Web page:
Jenny, orphaned as a young girl, goes to live with her aunt and uncle. She has a pronounced stutter and is set aside as an afterthought by the family. While contemplating suicide at a young age, she is suddenly visited by a giant golden horse, and here Jenny’s life actually begins.
This is so well written. The characters just jump off the page, especially Jenny, Russell, and Thomas. Jenny, ignored all her life, begins helping Russell, who has been jilted by the love of his life, renovate his farmhouse. Nudged along by her faithful companion Thomas, the giant golden horse, Jenny begins to live again. There is a wonderful cast of characters, and of course there are pitfalls along the way, and the brilliant Jodi Taylor once again makes us laugh and cry as we cheer Jenny on.
I recommend this for anyone who enjoys a magical, heartwarming story.
Link to The Nothing Girl on Amazon
Link to Signed Copies of The Nothing Girl on Jodi Taylor’s Website
Link to my Goodreads Review: (Like and Follow if you are so inclined)
It is 1793, and Ian Cameron has returned to Mountain Laurel, his uncle’s plantation in North Carolina, where he spent time as a boy. Now a grown man, he is being groomed as his uncle’s heir. When Ian sees Seona for the first time, he is immediately captivated by her green eyes and does not realize she is enslaved to his kin. When he learns of Seona’s hidden talent as an artist, he encourages it and finds ways for her to hide it from his cruel step-aunt, Lucinda. Lucinda does not believe slaves should read, write, or do anything to take time away from their chores. The story is told from the alternating viewpoints of Ian and Seona, who has hidden her art all her life. “Every slave has a secret. This one is mine.” As time progresses, Ian finds himself conflicted between his growing feelings for Seona, his loyalty to his family, and his responsibility to all those enslaved on the plantation.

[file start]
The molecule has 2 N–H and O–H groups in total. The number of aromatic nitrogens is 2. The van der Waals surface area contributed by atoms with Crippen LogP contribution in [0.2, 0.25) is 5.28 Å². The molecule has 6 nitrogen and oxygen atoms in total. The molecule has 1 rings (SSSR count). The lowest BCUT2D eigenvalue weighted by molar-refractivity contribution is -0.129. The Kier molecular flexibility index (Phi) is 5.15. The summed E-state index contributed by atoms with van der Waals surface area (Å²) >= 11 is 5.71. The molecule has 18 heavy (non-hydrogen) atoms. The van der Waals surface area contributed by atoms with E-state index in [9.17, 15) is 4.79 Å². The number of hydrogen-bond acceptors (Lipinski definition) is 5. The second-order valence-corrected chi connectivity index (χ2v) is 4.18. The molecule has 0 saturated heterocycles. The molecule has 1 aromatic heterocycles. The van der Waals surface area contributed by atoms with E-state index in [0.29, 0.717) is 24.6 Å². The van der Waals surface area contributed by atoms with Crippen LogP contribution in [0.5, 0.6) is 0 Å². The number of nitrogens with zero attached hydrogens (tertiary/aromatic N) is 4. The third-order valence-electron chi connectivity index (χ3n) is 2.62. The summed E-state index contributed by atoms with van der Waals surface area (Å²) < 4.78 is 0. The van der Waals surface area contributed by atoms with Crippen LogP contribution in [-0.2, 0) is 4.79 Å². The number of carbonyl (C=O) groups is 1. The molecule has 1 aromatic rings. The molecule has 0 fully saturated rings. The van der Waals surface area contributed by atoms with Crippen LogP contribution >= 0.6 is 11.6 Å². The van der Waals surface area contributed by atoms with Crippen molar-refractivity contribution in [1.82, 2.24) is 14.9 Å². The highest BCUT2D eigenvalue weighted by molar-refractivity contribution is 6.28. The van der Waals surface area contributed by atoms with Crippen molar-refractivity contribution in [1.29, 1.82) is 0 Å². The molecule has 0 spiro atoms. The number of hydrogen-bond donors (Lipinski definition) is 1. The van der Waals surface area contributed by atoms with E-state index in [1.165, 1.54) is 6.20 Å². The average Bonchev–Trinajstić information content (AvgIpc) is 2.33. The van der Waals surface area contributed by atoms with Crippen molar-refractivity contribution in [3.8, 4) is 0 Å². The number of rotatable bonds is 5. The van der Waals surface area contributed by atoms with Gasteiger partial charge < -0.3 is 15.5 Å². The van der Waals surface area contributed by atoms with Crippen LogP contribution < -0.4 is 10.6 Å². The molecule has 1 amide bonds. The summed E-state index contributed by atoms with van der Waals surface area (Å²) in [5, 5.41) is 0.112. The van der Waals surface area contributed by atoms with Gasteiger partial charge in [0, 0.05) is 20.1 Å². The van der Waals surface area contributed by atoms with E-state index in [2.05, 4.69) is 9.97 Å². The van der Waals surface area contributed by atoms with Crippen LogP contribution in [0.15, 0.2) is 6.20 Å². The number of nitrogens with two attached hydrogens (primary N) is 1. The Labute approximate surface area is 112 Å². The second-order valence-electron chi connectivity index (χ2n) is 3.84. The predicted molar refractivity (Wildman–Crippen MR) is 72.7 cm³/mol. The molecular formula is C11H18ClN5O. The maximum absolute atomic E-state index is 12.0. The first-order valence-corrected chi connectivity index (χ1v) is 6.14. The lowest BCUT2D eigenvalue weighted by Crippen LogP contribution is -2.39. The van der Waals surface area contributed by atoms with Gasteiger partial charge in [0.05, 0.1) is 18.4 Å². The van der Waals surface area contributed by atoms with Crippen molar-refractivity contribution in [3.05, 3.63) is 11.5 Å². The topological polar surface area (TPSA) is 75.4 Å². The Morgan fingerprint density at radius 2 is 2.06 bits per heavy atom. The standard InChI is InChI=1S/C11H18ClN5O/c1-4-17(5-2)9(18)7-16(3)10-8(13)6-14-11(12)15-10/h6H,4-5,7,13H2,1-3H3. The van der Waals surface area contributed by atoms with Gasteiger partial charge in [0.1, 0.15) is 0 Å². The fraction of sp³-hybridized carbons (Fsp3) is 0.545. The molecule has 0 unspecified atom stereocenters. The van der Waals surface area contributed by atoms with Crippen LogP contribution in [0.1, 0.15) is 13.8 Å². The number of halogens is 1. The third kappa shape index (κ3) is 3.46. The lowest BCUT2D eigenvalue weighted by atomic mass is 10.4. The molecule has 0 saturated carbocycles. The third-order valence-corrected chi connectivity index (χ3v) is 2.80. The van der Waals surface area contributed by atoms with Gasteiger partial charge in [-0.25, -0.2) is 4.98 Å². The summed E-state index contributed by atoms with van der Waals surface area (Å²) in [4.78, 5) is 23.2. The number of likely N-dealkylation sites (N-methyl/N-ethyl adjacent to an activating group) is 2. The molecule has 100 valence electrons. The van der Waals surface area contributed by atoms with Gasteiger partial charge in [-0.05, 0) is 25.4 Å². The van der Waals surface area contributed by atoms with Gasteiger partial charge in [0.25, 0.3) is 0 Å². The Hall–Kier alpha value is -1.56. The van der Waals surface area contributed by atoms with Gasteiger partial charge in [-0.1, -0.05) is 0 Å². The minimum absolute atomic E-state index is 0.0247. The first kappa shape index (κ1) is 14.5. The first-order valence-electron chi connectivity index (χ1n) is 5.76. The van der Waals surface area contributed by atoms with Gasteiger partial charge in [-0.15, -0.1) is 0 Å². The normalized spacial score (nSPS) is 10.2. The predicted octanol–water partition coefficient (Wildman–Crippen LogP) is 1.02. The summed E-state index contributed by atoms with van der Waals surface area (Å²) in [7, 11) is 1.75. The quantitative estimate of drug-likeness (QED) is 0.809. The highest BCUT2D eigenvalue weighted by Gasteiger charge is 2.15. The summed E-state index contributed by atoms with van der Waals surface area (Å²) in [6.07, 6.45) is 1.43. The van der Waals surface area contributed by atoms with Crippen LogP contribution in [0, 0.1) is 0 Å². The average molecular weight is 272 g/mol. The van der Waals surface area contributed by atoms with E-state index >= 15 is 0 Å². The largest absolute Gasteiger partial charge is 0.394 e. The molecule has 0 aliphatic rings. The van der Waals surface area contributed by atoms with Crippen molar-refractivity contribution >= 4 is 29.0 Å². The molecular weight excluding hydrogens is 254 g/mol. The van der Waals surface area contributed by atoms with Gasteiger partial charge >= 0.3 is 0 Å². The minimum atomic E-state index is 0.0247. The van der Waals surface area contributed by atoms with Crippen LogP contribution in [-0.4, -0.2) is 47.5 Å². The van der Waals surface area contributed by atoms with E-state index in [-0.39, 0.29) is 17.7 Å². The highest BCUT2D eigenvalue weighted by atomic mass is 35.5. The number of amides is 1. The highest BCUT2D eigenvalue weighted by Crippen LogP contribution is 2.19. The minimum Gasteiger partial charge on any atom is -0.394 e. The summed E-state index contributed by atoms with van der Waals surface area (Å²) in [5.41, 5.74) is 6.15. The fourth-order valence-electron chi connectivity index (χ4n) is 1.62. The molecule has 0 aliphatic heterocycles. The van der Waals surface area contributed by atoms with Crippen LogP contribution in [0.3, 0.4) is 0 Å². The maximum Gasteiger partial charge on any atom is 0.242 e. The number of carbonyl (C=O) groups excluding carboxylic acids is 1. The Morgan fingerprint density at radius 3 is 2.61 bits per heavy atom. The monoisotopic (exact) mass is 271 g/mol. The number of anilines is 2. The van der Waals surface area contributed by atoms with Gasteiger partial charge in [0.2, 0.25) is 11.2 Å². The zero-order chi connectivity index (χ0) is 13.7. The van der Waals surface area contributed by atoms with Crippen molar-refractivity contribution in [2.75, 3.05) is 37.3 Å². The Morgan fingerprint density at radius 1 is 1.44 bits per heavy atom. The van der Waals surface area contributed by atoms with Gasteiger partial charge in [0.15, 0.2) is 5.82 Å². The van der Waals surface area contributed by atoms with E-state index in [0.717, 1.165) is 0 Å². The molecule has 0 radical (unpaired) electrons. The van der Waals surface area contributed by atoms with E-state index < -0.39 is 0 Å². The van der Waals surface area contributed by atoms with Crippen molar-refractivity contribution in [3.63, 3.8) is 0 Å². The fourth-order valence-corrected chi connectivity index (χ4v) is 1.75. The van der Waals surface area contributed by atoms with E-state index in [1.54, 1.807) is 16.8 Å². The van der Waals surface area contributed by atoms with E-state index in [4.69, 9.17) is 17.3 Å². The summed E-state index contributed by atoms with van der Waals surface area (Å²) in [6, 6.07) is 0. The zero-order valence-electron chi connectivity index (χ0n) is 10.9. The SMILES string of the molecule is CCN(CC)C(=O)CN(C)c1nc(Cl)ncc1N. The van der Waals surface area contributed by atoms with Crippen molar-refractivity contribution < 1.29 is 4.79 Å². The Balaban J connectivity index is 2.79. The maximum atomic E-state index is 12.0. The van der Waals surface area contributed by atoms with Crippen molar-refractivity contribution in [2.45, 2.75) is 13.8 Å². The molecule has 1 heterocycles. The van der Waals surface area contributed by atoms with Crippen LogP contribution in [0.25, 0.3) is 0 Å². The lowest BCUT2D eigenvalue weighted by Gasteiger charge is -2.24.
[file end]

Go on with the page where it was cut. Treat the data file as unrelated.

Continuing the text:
This heart-rending book from Benton shows us all the horrors of slavery. In addition to the beatings, rapes, terror, and torture, it shows the true effects of taking away someone’s will and refusing to let them have any dreams or desires. It shows how some people of that time watched slaves being paraded down the road in chains, did nothing, and then went to church on Sunday. Lori Benton writes about this as if she were there, laying bare the pain of someone else owning your body and your soul. However, faith and the desire for redemption are also present, especially in the quiet faith of the slave Lily and the redemption Ian desperately seeks.
This is the first book in the Kindred series, and I cannot wait to see these characters return.
I received a free copy of this book from the publishers via Historical Novels Review Magazine. My opinions are my own.
Link to Mountain Laurel on Amazon
Link to Lori Benton’s Amazon Page
Link to my review on Goodreads